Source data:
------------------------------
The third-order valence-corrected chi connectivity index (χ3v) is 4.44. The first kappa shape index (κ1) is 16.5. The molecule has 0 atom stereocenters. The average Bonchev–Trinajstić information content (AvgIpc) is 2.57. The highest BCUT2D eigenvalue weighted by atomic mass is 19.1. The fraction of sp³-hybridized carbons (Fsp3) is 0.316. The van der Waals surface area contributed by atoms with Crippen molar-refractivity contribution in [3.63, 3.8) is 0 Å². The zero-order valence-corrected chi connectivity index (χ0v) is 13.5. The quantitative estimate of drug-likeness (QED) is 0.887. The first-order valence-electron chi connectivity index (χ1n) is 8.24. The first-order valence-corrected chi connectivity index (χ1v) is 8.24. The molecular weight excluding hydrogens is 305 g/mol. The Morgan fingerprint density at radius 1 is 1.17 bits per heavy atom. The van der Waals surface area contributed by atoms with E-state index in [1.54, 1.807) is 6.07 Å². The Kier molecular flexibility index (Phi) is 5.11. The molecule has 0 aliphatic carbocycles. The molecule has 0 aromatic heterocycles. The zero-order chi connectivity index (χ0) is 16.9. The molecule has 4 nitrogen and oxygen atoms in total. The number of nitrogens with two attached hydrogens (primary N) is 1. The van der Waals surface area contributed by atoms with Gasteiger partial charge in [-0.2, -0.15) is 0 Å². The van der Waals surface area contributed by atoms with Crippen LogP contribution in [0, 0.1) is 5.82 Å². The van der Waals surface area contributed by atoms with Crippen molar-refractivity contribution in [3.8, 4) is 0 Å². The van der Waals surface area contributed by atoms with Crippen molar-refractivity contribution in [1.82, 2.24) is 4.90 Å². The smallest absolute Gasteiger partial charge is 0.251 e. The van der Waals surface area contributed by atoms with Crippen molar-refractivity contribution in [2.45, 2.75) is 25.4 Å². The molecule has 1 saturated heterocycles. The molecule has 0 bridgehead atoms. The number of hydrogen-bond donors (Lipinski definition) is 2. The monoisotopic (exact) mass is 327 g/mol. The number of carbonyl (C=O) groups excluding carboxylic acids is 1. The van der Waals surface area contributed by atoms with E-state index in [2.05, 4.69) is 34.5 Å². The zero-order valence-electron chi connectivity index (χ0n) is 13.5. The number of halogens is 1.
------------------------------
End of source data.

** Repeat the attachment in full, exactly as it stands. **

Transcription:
The third-order valence-corrected chi connectivity index (χ3v) is 4.44. The first kappa shape index (κ1) is 16.5. The molecule has 0 atom stereocenters. The average Bonchev–Trinajstić information content (AvgIpc) is 2.57. The highest BCUT2D eigenvalue weighted by atomic mass is 19.1. The fraction of sp³-hybridized carbons (Fsp3) is 0.316. The van der Waals surface area contributed by atoms with Crippen molar-refractivity contribution in [3.63, 3.8) is 0 Å². The zero-order valence-corrected chi connectivity index (χ0v) is 13.5. The quantitative estimate of drug-likeness (QED) is 0.887. The first-order valence-electron chi connectivity index (χ1n) is 8.24. The first-order valence-corrected chi connectivity index (χ1v) is 8.24. The molecular weight excluding hydrogens is 305 g/mol. The Morgan fingerprint density at radius 1 is 1.17 bits per heavy atom. The van der Waals surface area contributed by atoms with E-state index in [1.54, 1.807) is 6.07 Å². The Kier molecular flexibility index (Phi) is 5.11. The molecule has 0 aliphatic carbocycles. The molecule has 0 aromatic heterocycles. The zero-order chi connectivity index (χ0) is 16.9. The molecule has 4 nitrogen and oxygen atoms in total. The number of nitrogens with two attached hydrogens (primary N) is 1. The van der Waals surface area contributed by atoms with Gasteiger partial charge in [-0.2, -0.15) is 0 Å². The van der Waals surface area contributed by atoms with Crippen LogP contribution in [0, 0.1) is 5.82 Å². The van der Waals surface area contributed by atoms with Crippen molar-refractivity contribution in [3.8, 4) is 0 Å². The van der Waals surface area contributed by atoms with Crippen molar-refractivity contribution in [1.82, 2.24) is 4.90 Å². The smallest absolute Gasteiger partial charge is 0.251 e. The van der Waals surface area contributed by atoms with Crippen molar-refractivity contribution in [2.45, 2.75) is 25.4 Å². The molecule has 1 saturated heterocycles. The molecule has 0 bridgehead atoms. The number of hydrogen-bond donors (Lipinski definition) is 2. The monoisotopic (exact) mass is 327 g/mol. The number of carbonyl (C=O) groups excluding carboxylic acids is 1. The van der Waals surface area contributed by atoms with E-state index in [2.05, 4.69) is 34.5 Å². The zero-order valence-electron chi connectivity index (χ0n) is 13.5. The number of halogens is 1.